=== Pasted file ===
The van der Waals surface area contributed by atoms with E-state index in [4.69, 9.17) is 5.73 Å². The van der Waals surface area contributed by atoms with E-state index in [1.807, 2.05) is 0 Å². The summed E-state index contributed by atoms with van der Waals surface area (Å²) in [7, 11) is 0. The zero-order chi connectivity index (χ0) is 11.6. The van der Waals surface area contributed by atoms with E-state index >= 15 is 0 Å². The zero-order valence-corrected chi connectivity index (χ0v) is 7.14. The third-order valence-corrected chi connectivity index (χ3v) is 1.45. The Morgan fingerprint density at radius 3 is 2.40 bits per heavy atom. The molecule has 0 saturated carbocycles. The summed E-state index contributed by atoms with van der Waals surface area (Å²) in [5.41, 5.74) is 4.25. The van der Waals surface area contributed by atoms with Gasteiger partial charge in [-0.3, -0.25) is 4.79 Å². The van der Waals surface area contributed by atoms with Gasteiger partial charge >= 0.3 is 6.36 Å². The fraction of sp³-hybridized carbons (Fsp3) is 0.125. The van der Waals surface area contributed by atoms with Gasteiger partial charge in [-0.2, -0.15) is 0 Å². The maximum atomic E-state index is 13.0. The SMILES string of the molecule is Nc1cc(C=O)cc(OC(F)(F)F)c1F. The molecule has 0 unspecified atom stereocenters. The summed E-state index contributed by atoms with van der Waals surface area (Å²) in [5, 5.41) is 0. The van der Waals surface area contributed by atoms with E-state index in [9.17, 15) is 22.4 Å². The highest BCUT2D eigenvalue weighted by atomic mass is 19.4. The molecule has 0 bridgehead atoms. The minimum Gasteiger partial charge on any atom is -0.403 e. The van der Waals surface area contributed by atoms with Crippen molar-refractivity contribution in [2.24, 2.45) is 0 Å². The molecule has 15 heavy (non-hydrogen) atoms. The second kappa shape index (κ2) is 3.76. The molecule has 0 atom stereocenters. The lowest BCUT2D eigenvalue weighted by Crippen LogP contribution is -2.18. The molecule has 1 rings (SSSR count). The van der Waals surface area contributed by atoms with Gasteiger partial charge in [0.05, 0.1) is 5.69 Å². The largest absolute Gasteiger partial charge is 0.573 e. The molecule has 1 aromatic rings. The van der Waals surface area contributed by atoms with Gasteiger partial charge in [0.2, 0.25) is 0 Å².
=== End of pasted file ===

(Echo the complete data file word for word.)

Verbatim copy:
The van der Waals surface area contributed by atoms with E-state index in [4.69, 9.17) is 5.73 Å². The van der Waals surface area contributed by atoms with E-state index in [1.807, 2.05) is 0 Å². The summed E-state index contributed by atoms with van der Waals surface area (Å²) in [7, 11) is 0. The zero-order chi connectivity index (χ0) is 11.6. The van der Waals surface area contributed by atoms with E-state index >= 15 is 0 Å². The zero-order valence-corrected chi connectivity index (χ0v) is 7.14. The third-order valence-corrected chi connectivity index (χ3v) is 1.45. The Morgan fingerprint density at radius 3 is 2.40 bits per heavy atom. The molecule has 0 saturated carbocycles. The summed E-state index contributed by atoms with van der Waals surface area (Å²) in [5.41, 5.74) is 4.25. The van der Waals surface area contributed by atoms with Gasteiger partial charge in [-0.3, -0.25) is 4.79 Å². The van der Waals surface area contributed by atoms with Gasteiger partial charge >= 0.3 is 6.36 Å². The fraction of sp³-hybridized carbons (Fsp3) is 0.125. The van der Waals surface area contributed by atoms with Gasteiger partial charge in [-0.2, -0.15) is 0 Å². The maximum atomic E-state index is 13.0. The SMILES string of the molecule is Nc1cc(C=O)cc(OC(F)(F)F)c1F. The molecule has 0 unspecified atom stereocenters. The summed E-state index contributed by atoms with van der Waals surface area (Å²) in [5, 5.41) is 0. The van der Waals surface area contributed by atoms with E-state index in [9.17, 15) is 22.4 Å². The highest BCUT2D eigenvalue weighted by atomic mass is 19.4. The molecule has 0 bridgehead atoms. The minimum Gasteiger partial charge on any atom is -0.403 e. The van der Waals surface area contributed by atoms with Crippen molar-refractivity contribution in [2.24, 2.45) is 0 Å². The molecule has 15 heavy (non-hydrogen) atoms. The second kappa shape index (κ2) is 3.76. The molecule has 0 atom stereocenters. The lowest BCUT2D eigenvalue weighted by Crippen LogP contribution is -2.18. The molecule has 1 rings (SSSR count). The van der Waals surface area contributed by atoms with Gasteiger partial charge in [0.05, 0.1) is 5.69 Å². The largest absolute Gasteiger partial charge is 0.573 e. The molecule has 1 aromatic rings. The van der Waals surface area contributed by atoms with Gasteiger partial charge in [0.2, 0.25) is 0 Å².